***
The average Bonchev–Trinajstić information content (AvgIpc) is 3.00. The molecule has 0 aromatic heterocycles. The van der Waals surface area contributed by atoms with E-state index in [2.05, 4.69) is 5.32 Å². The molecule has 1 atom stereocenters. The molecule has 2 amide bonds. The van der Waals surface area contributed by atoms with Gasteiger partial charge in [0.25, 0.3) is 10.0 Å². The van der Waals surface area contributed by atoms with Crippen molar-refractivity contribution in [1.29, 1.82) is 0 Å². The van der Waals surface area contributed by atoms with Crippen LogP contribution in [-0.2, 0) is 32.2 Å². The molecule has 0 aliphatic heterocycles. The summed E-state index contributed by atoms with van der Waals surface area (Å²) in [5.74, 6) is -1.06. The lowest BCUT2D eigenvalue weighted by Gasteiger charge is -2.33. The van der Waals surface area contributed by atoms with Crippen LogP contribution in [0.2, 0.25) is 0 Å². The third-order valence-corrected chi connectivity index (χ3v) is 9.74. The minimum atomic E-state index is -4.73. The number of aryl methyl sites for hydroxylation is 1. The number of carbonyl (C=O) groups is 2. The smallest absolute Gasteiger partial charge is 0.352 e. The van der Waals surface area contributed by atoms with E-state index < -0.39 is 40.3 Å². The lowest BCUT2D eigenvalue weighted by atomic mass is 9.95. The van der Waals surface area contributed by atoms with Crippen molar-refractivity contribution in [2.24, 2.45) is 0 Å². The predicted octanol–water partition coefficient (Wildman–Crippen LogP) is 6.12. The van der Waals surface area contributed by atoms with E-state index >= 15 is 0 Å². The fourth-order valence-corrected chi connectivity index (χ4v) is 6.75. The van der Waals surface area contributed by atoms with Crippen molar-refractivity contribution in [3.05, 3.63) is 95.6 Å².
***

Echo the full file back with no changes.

The average Bonchev–Trinajstić information content (AvgIpc) is 3.00. The molecule has 0 aromatic heterocycles. The van der Waals surface area contributed by atoms with E-state index in [2.05, 4.69) is 5.32 Å². The molecule has 1 atom stereocenters. The molecule has 2 amide bonds. The van der Waals surface area contributed by atoms with Gasteiger partial charge in [0.25, 0.3) is 10.0 Å². The van der Waals surface area contributed by atoms with Crippen molar-refractivity contribution in [1.29, 1.82) is 0 Å². The van der Waals surface area contributed by atoms with Crippen LogP contribution in [-0.2, 0) is 32.2 Å². The molecule has 0 aliphatic heterocycles. The summed E-state index contributed by atoms with van der Waals surface area (Å²) in [5.74, 6) is -1.06. The lowest BCUT2D eigenvalue weighted by Gasteiger charge is -2.33. The van der Waals surface area contributed by atoms with Crippen LogP contribution in [0.2, 0.25) is 0 Å². The third-order valence-corrected chi connectivity index (χ3v) is 9.74. The minimum atomic E-state index is -4.73. The number of aryl methyl sites for hydroxylation is 1. The number of carbonyl (C=O) groups is 2. The smallest absolute Gasteiger partial charge is 0.352 e. The van der Waals surface area contributed by atoms with E-state index < -0.39 is 40.3 Å². The lowest BCUT2D eigenvalue weighted by atomic mass is 9.95. The van der Waals surface area contributed by atoms with Crippen molar-refractivity contribution in [2.24, 2.45) is 0 Å². The predicted octanol–water partition coefficient (Wildman–Crippen LogP) is 6.12. The van der Waals surface area contributed by atoms with E-state index >= 15 is 0 Å². The fourth-order valence-corrected chi connectivity index (χ4v) is 6.75. The van der Waals surface area contributed by atoms with Crippen molar-refractivity contribution in [3.05, 3.63) is 95.6 Å².